Business ethics have come a long way since it was said of the 19th Century capitalist Jay Gould, "When he is speaking he is lyin. When he is silent he is stealing."
The practice of "rising above principle" is neither new nor confined to business, as any observer of diplomacy or politics will attest. There is some reason, however, to believe that business ethics, while not in perfect condition, really are in better shape today than they have been for a long time.
Most businessmen view ethics as a part of the rules of the business game, a bit like the rules of football. Most businessmen believe they play the game hard and well but fair. Their real ethical problems come when the rules of the game change as they have done recently on hiring, environmental, safety and product liability issues.
Until a decade ago, environmental concerns were only a minor element in business ethics. The executives of a company that for decades discharged its waste into a nearby river probably considered the practice unpleasant but still moral and acceptable. As a result of the upsurge of morality over environmental issues, however, what used to be an acceptable practice is now both immoral and illegal.
Such a change in the rules of the business game requires not just an expensive change in corporate practice, but also a major change in executives thinking. It is difficult for any adult to make a major change in his or her thinking, particularly for older executives in whom a hardening of the categories accompanies a hardening of the arteries. Even for the great majority who want to do the right thing, it is difficult and confusing when the definition of the right thing is in a state of flux.
Fortunately, the rate of change in corporate morality has slowed, particularly in the environmental and work safety areas. This allows business practice and thinking to catch up with and adjust to the newly defined standards of ethics. The ethics of product liability are still in flux, however, as the prevailing rule seems to be shifting from caveat emptor to full corporate responsibility.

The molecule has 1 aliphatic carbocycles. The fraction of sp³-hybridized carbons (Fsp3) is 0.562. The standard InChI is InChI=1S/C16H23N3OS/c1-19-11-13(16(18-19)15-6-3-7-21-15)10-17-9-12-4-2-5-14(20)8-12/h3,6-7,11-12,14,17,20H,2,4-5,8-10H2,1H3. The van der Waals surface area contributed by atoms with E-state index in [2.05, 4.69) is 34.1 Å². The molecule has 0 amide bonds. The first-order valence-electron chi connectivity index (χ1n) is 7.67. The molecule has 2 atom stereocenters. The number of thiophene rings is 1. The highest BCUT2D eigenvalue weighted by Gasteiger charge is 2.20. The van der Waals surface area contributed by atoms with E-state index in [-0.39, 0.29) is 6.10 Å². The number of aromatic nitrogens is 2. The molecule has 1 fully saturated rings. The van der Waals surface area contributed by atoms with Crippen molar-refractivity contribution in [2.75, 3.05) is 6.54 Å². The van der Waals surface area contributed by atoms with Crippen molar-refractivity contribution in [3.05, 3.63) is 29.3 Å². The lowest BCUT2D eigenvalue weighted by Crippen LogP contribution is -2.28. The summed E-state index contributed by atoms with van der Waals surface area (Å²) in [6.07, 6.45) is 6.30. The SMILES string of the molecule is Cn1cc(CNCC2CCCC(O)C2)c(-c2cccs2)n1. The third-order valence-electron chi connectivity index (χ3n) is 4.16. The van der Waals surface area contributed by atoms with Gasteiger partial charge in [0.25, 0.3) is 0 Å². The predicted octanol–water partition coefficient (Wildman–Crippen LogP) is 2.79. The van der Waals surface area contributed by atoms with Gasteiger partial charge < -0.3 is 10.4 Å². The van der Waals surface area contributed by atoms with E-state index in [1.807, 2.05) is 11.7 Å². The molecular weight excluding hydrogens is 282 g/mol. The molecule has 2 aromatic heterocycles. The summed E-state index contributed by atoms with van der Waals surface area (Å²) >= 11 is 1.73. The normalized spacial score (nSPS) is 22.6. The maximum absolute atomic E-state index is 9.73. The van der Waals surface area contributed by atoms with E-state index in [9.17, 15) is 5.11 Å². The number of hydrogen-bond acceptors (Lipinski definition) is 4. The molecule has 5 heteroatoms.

Wall Streeths ethics have undergone a renaissance even though its people have not become notably more virtuous. The enormous flow of loose money caused by the bull market of the 1960s combined with lax controls on where that money went to create a maximum of both incentive and opportunity for corrupt practices. The situation is the reverse today as a long bear market and a cut in brokerage rates have reduced the flow of money to Wall Street and increased the vigilance over where it goes.
Wall Street illustrates the cyclical nature of ethics in practice. During boom times, money is abundant and vigilance is low, precisely the condition that maximizes temptation. During periods of recession or fear of it, money is scarce and hard-nosed financial controllers become more powerful. There is always an inventory of undiscovered crooked practices, but the size of that inventory is not constant. It expands during good times and contracts during bad ones.
Watergate and the rise in moral concern associated with it made their contribution to business ethics, too. When the nation's chief executive can lose his job because of unethical practices, any execuive can. The fact that Lockheed's chief executive lost his job over the issue of bribery was a lesson not lost on his peers.
Morality is always more effective when sanctions are attached, a situation Congress intended with recent legislation such as the Corrupt Practice Act. The threat of substantial penalties such as unemployment and prison terms helps deter men of marginal morality from being faithless to their principles.
Although legal sanctions fro corporate morality are desirable to some degree, massive legislation and regulation make for problems of their own. There are so many laws and rules that even the most moral executive is likely to break a few occasionally. The sheer frustration of trying to cope with so many laws and rules led Sears to file suit againt the federal government. After a prolonged investigation by the Securities and Exchange Commission that resulted in a small fine over a minor item, one intelligent, but honest businessman sighed, "When a traffic cop follows you for 250 miles, you know you are going to get a ticket for something."
The foreign operations of U.S. companies represent a particularly difficult ethical problem. In some countries, the moral standards are quite different than ours, particularly on the issue of taxes. In some countries, tax evasion is a national sport rather than an immoral act. U.S. companies are at a distinct disadvantage when faced with foreign competition that is more willing to grease the appropriate palms with bribes. It is particularly galling to compete against someone else who plays the game under a different and looser set of rules.
Because there are few saints found outside monasteries, there always will be some unethical business practice if the situation permits. Although objective measurement is impossible, it appears the situation today is much less permissive toward unethical practice than it was a decade ago. In business as in other walks of life, howeve, there always will be men who follow the old maxim, "When in trouble, abandon principle and do what is right."